In Laliberté's view, Buddhism and Taoism are clearly favored by the CCP. Both religions have deep connections and large followings in both Taiwan and in overseas Chinese communities, and play an important role in the CCP's vision of reunification with Taiwan and its relations with other nations with significant Chinese populations. Buddhism is, by far, the religion most supported by the CCP, which funds the rebuilding of monasteries and temples while encouraging Buddhist charities. Religious charities are technically prohibited by the CCP, but this ban is often applied only to Christian charities. Chinese Buddhism tends to be more conservative and supportive of the state. Laliberté argued that many in the CCP worry about Protestantism's propensity to support democratic change, its adherents' ties to overseas communities, and its status as the fastest growing religion in China today. Yet, other officials see the existence of Protestantism in China as an asset for international cooperation. Tibetan Buddhism and Islam are treated more as minority issues than religious issues, and the tensions between these populations and the CCP are viewed as more nationalistic in nature. One of the most serious issues for the CCP is the existence of religions that are not legally recognized but try to become institutionalized, such as Falun gong. The CCP represses this religion because, in its view—and wrongly, according to Laliberté—it reminds them of the Taiping. The CCP's largest concern regarding religion is the support and recognition of legitimacy that foreign governments give to Falun gong, Christians, and individuals such as the Dalai Lama, which the party considers an attempt at foreign interference to dismember China, even though that support is more symbolic than real.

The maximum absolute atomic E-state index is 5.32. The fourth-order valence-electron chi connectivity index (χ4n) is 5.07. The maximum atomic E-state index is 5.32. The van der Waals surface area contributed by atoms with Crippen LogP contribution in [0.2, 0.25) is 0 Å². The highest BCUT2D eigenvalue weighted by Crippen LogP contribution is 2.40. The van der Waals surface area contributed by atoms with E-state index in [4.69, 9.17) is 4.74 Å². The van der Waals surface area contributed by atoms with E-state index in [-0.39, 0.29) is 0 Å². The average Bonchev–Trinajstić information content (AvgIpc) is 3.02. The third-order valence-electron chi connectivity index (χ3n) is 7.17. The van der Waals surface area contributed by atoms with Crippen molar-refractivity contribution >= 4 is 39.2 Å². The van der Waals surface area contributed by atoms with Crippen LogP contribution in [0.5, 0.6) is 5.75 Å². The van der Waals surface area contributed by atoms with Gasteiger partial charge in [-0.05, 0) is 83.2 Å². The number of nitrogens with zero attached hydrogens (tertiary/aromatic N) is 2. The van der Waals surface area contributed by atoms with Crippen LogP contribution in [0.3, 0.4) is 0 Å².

Laliberté's conclusion that religion does not actually pose a threat to the Chinese state was illustrated by three specific points. The first is that religious organizations are unlikely to challenge the CCP. The actual numbers of religious adherents are relatively small in comparison to China's overall population, which consists of a majority of atheists or adherents of religious organizations not easily converted into mass movements against the government. Government control of religion is very efficient, not only in regards to repression and co-opting, but also in playing to nationalism and stoking fears of minority separatism. The second point regards the lack of unity among religions. Laliberté pointed out that there remains deep divisions in the world views of the various religious organizations in China, and that they are unlikely to mount a unified challenge to the government. The CCP, meanwhile, has been successful at presenting itself as being above these differences. The final point states that there are obvious perils in supporting religion as a vehicle to challenge the CCP. Any outside support to organized religious movements opposing the CCP would trigger a lethal response from the state, with tragic consequences to the individuals belonging to that religion, regardless of any attempt, real or imagined, to organize an opposition or initiate a challenge to the establishment. Such repression, in turn, could trigger a cycle of religious radicalization and further violent repression by the government.

By Joshua Spooner
Robert M. Hathaway, Director, Asia Program